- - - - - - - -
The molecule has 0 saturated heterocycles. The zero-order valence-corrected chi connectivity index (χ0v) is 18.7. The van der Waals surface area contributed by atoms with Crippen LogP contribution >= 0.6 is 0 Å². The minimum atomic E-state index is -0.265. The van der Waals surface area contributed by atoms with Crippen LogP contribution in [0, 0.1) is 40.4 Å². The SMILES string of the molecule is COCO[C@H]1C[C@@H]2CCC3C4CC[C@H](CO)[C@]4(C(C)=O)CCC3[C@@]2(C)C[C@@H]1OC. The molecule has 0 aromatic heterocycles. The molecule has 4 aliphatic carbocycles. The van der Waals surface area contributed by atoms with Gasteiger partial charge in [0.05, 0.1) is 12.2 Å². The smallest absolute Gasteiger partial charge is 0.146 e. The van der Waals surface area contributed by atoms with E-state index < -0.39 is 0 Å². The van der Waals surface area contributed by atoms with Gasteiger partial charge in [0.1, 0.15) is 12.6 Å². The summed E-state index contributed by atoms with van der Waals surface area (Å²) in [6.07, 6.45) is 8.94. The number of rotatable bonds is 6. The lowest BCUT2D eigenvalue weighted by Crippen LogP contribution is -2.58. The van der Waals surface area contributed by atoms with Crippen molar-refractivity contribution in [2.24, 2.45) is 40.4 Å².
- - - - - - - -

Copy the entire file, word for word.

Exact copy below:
The molecule has 0 saturated heterocycles. The zero-order valence-corrected chi connectivity index (χ0v) is 18.7. The van der Waals surface area contributed by atoms with Crippen LogP contribution >= 0.6 is 0 Å². The minimum atomic E-state index is -0.265. The van der Waals surface area contributed by atoms with Crippen LogP contribution in [0, 0.1) is 40.4 Å². The SMILES string of the molecule is COCO[C@H]1C[C@@H]2CCC3C4CC[C@H](CO)[C@]4(C(C)=O)CCC3[C@@]2(C)C[C@@H]1OC. The molecule has 0 aromatic heterocycles. The molecule has 4 aliphatic carbocycles. The van der Waals surface area contributed by atoms with Gasteiger partial charge in [0.05, 0.1) is 12.2 Å². The smallest absolute Gasteiger partial charge is 0.146 e. The van der Waals surface area contributed by atoms with E-state index < -0.39 is 0 Å². The van der Waals surface area contributed by atoms with Gasteiger partial charge in [0.1, 0.15) is 12.6 Å². The summed E-state index contributed by atoms with van der Waals surface area (Å²) in [6.07, 6.45) is 8.94. The number of rotatable bonds is 6. The lowest BCUT2D eigenvalue weighted by Crippen LogP contribution is -2.58. The van der Waals surface area contributed by atoms with Crippen molar-refractivity contribution in [2.24, 2.45) is 40.4 Å².